View Single Post
Old 08-05-19, 09:23 PM
Senior Member
TenGrainBread's Avatar
Join Date: Sep 2015
Location: Madison, WI
Posts: 2,589

Bikes: Cherubim, Alps, a few Schwinns

Mentioned: 52 Post(s)
Tagged: 0 Thread(s)
Quoted: 1070 Post(s)
Liked 389 Times in 250 Posts
If you really must put on a carbon fork, the best option would be a Wound Up composite fork. They will do a steel threaded 1-inch steerer for you so you can use your original headset if desired.

Close 2nd would be a 1" Columbus carbon fork. These are very nice. You'll have to change the headset to a 1" threadless because these only come in threadless (I used a 1" threadless Cane Creek 100 when I did a similar conversion on a 90s Litespeed).

If you want my true opinion, it's leave the steel fork on there. Whatever "absorptive" properties carbon has I really highly doubt it will make a perceptible difference in ride quality. Pretty much marketing speak. I've never noticed being any more comfortable on the 3 carbon forks I've had (a Wound Up with steel steerer, a Columbus with full carbon steerer, and a Salsa with alloy steerer).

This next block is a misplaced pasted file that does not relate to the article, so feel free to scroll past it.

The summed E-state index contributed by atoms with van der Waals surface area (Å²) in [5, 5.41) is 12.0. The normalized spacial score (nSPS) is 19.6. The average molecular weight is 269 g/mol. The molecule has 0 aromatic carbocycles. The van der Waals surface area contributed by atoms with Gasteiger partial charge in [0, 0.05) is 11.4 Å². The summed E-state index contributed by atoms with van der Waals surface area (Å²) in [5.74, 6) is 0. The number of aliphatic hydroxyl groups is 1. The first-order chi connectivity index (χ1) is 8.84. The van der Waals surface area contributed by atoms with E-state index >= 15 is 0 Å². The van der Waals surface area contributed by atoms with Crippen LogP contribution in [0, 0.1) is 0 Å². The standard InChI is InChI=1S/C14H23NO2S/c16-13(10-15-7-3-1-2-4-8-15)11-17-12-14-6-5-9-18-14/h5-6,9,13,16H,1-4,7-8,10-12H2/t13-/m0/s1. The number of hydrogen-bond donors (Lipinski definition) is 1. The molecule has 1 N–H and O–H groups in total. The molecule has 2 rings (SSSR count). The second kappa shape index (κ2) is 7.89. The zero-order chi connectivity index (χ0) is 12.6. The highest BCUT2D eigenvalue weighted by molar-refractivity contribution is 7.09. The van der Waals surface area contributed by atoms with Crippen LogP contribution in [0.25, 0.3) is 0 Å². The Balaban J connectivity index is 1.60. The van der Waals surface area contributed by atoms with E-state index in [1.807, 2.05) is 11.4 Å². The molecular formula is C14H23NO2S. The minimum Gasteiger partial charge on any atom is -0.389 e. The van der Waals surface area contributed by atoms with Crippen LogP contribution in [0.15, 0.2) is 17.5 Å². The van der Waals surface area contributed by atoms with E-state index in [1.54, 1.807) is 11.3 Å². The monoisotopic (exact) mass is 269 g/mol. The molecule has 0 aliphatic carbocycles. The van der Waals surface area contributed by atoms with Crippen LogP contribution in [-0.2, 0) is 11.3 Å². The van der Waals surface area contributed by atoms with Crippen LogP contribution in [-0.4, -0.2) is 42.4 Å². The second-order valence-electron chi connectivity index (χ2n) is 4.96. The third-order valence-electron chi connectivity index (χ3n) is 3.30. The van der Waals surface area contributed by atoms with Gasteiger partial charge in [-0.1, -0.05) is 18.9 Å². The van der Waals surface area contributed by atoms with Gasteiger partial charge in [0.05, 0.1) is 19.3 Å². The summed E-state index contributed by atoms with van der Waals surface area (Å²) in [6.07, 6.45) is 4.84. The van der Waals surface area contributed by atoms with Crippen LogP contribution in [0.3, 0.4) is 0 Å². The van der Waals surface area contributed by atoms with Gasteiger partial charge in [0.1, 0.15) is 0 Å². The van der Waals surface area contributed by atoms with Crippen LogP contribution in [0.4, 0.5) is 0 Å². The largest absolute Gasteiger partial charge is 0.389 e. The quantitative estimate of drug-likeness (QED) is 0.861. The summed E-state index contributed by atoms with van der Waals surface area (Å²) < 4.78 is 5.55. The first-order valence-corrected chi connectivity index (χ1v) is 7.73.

The rest of it should be compatible with modern components. Make sure your rear dropout spacing is at least 126mm if you want to use a new 130mm cassette hub. A 1984 bike might have narrower spacing and need to be spread. You will probably also have brake mounting holes for nutted brakes instead of recessed nut, so that will also need to be changed if you want to use modern brakes, unless you get a Tektro with nutted mounting.
TenGrainBread is offline  
Likes For TenGrainBread: